Learn how GA4GH helps expand responsible genomic data use to benefit human health.
Learn how GA4GH helps expand responsible genomic data use to benefit human health.
Our Strategic Road Map defines strategies, standards, and policy frameworks to support responsible global use of genomic and related health data.
Discover how a meeting of 50 leaders in genomics and medicine led to an alliance uniting more than 5,000 individuals and organisations to benefit human health.
GA4GH Inc. is a not-for-profit organisation that supports the global GA4GH community.
To guide our collaborative, globe-spanning alliance, GA4GH relies on a Standards Steering Committee and an Executive Committee.
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More than 500 organisations connected to genomics — in healthcare, research, patient advocacy, industry, and beyond — have signed onto the mission and vision of GA4GH as Organisational Members.
These core Organisational Members are genomic data initiatives that have committed resources to guide GA4GH work and pilot our products.
This subset of Organisational Members whose networks or infrastructure align with GA4GH priorities has made a long-term commitment to engaging with our community.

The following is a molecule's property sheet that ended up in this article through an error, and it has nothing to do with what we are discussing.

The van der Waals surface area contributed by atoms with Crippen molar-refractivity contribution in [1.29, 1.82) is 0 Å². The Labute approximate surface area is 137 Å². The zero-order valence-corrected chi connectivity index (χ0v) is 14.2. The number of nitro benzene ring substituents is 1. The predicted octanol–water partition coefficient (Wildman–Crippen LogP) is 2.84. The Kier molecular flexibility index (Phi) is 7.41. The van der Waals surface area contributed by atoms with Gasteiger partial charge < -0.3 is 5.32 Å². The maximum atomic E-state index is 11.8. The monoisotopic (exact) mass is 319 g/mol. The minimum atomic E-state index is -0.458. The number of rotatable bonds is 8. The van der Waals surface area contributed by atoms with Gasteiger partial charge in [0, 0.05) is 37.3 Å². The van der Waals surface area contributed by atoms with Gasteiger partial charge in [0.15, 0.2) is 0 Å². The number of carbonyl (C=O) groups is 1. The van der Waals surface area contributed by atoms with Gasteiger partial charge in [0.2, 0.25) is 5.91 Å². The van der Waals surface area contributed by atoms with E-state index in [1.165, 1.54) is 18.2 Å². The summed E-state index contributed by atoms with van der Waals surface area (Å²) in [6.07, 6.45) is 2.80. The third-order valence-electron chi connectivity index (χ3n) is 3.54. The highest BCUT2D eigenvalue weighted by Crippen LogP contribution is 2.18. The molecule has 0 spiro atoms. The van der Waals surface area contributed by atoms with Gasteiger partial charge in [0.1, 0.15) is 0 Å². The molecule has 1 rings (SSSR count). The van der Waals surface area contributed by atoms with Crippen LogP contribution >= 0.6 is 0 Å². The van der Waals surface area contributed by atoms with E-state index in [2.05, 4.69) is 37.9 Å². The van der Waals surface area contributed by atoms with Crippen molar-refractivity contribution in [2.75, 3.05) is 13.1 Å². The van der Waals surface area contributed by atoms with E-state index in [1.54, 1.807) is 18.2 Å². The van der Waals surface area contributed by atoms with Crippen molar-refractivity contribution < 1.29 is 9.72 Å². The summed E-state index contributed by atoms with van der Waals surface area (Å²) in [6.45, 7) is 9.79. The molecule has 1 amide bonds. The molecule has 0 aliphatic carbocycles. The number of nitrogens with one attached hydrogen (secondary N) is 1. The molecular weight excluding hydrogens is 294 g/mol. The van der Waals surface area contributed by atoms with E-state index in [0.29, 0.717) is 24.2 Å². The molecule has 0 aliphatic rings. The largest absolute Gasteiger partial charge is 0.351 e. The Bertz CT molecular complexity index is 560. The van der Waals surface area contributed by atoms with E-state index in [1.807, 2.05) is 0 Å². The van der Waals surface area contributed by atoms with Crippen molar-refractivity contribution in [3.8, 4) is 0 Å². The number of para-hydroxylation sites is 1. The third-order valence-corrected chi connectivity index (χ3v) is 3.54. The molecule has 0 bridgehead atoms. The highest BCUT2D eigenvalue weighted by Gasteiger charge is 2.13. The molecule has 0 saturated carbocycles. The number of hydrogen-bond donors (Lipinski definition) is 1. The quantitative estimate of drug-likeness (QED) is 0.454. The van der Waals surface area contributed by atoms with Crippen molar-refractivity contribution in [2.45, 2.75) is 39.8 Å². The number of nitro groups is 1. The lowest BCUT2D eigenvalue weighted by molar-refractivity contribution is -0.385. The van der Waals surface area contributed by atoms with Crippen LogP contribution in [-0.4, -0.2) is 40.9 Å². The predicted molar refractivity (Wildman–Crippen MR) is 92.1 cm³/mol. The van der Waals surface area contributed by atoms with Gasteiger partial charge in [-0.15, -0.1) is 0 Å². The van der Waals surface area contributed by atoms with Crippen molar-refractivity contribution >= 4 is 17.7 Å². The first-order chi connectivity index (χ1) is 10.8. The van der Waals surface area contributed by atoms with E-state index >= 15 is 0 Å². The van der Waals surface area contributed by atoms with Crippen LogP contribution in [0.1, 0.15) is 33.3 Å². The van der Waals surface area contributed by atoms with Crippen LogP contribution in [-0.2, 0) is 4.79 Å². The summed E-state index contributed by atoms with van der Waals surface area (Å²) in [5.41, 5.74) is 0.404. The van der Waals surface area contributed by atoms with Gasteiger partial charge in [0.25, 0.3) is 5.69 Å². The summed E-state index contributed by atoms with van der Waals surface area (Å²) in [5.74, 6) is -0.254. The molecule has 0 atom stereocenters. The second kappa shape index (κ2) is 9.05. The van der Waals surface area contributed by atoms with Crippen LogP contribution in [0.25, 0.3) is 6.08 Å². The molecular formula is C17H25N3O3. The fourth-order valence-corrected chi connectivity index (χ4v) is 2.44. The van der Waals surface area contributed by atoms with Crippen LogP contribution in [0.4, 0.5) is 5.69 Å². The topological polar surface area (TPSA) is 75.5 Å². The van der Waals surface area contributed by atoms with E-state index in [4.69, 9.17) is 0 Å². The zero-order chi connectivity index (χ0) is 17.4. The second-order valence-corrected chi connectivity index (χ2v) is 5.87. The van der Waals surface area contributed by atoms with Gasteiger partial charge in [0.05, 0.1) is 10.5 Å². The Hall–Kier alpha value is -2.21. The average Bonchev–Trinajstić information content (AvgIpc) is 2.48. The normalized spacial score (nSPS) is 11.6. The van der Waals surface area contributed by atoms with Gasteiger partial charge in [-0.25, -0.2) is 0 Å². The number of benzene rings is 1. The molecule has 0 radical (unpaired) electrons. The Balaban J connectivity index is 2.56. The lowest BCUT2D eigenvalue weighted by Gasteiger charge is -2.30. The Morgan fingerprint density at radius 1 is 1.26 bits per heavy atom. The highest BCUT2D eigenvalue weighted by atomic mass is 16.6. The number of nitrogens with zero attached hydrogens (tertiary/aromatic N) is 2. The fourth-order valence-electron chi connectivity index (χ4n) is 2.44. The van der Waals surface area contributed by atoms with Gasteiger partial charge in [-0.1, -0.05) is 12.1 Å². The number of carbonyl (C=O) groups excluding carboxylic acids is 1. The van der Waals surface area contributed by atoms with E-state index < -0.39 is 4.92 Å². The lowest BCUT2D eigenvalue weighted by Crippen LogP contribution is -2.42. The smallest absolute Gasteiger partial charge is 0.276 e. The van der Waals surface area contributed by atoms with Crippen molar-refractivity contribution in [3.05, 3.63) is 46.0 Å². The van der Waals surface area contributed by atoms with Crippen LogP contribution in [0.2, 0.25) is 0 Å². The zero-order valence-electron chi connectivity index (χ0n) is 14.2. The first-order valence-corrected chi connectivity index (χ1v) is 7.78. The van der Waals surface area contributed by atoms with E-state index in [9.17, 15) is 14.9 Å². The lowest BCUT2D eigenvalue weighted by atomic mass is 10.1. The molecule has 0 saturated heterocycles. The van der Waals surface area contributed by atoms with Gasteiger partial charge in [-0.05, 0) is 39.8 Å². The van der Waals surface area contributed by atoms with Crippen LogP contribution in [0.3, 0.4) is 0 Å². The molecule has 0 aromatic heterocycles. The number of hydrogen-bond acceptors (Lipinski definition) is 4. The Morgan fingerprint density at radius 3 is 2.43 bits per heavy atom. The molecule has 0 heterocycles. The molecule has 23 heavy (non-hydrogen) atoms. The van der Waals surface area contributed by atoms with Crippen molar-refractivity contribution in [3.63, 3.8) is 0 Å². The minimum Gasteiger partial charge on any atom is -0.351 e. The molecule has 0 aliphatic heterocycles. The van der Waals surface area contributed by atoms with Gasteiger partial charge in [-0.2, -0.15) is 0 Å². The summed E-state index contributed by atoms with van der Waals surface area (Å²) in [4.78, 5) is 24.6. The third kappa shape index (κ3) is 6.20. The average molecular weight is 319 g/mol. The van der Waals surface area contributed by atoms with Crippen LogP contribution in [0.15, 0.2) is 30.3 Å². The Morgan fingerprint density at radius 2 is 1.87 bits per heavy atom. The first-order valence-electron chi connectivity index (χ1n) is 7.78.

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Wondering what GA4GH does? Learn how we find and overcome challenges to expanding responsible genomic data use for the benefit of human health.
Study Groups define needs. Participants survey the landscape of the genomics and health community and determine whether GA4GH can help.
Work Streams create products. Community members join together to develop technical standards, policy frameworks, and policy tools that overcome hurdles to international genomic data use.
GIF solves problems. Organisations in the forum pilot GA4GH products in real-world situations. Along the way, they troubleshoot products, suggest updates, and flag additional needs.
NIF finds challenges and opportunities in genomics at a global scale. National programmes meet to share best practices, avoid incompatabilities, and help translate genomics into benefits for human health.
Communities of Interest find challenges and opportunities in areas such as rare disease, cancer, and infectious disease. Participants pinpoint real-world problems that would benefit from broad data use.